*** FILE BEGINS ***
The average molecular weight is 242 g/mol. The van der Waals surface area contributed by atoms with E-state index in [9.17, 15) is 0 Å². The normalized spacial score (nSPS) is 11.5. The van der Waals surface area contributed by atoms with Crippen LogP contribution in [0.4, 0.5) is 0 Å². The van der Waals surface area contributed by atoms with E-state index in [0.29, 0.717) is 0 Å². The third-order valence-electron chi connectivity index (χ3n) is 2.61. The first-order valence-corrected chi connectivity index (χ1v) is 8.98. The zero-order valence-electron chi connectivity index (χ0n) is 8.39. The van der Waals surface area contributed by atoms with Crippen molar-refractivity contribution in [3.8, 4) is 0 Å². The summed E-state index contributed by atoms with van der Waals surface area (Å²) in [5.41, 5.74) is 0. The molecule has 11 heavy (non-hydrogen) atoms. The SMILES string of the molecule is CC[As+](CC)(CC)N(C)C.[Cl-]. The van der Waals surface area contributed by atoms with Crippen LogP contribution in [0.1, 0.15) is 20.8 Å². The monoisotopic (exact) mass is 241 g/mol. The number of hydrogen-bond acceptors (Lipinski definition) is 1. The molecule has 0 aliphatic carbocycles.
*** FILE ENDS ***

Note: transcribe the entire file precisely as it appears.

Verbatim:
The average molecular weight is 242 g/mol. The van der Waals surface area contributed by atoms with E-state index in [9.17, 15) is 0 Å². The normalized spacial score (nSPS) is 11.5. The van der Waals surface area contributed by atoms with Crippen LogP contribution in [0.4, 0.5) is 0 Å². The van der Waals surface area contributed by atoms with E-state index in [0.29, 0.717) is 0 Å². The third-order valence-electron chi connectivity index (χ3n) is 2.61. The first-order valence-corrected chi connectivity index (χ1v) is 8.98. The zero-order valence-electron chi connectivity index (χ0n) is 8.39. The van der Waals surface area contributed by atoms with Crippen molar-refractivity contribution in [3.8, 4) is 0 Å². The summed E-state index contributed by atoms with van der Waals surface area (Å²) in [5.41, 5.74) is 0. The molecule has 11 heavy (non-hydrogen) atoms. The SMILES string of the molecule is CC[As+](CC)(CC)N(C)C.[Cl-]. The van der Waals surface area contributed by atoms with Crippen LogP contribution in [0.1, 0.15) is 20.8 Å². The monoisotopic (exact) mass is 241 g/mol. The number of hydrogen-bond acceptors (Lipinski definition) is 1. The molecule has 0 aliphatic carbocycles.